Pedestrian-friendly amenities, such as pedestrian crossing lights, wider sidewalks, and signs to help pedestrians cross the road, are thought to have a greater impact in high-density neighborhoods. Such features can also encourage children to ride bicycles, play outside, and engage in similar activities, all of which help them burn off energy.
‘Children who live in a pedestrian-friendly neighborhood, engage in regular physical activity and select healthy food choices can have a reduced risk of overweight or obesity.’
There is one unexpected outcome: In their research, the authors found that BMIs were lower in neighborhoods with a convenience store. These results demonstrate the importance of fine-tuning the analysis, particularly by taking into account the type of food sold in fast-food outlets and convenience stores. A study on the food environment in Saskatoon published in 20161 showed that children with access to high-quality food at low prices, at any type of grocery store located within 800 m of their home, had a lower risk of being overweight. This could also be the case in Montreal.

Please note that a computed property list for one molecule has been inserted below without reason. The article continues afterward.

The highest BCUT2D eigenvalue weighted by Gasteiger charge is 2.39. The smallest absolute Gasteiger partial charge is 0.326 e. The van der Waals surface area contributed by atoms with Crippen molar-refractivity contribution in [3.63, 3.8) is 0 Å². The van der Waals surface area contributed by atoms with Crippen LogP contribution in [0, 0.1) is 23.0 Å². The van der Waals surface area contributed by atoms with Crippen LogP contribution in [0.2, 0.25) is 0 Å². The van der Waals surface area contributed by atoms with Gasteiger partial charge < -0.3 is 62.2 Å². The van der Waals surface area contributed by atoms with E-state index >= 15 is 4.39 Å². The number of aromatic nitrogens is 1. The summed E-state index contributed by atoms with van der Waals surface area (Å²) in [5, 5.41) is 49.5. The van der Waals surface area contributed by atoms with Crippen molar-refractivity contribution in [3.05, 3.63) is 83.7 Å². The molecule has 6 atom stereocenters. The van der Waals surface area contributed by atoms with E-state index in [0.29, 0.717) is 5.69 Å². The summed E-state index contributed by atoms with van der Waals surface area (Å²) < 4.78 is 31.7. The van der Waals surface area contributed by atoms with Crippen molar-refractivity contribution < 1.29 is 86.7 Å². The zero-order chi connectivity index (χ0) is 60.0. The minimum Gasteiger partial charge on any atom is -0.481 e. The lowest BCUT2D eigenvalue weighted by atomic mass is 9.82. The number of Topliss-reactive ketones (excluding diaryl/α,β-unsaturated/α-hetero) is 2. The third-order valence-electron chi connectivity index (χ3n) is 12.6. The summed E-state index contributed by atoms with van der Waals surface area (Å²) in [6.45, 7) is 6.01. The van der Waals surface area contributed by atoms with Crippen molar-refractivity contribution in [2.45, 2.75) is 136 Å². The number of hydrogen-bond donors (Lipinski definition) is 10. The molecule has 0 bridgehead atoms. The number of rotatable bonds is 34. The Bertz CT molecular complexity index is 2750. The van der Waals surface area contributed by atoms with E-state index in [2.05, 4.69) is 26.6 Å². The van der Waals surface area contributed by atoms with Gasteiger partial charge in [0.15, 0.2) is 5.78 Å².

The research team analyzed and compared data collected two years apart among children in Montreal with a family history of obesity and who lived at the same address for the duration of the follow-up.
Other ongoing studies are documenting the transformations residential neighborhoods have undergone in the last ten years to assess how much these transformations have affected the risk of obesity.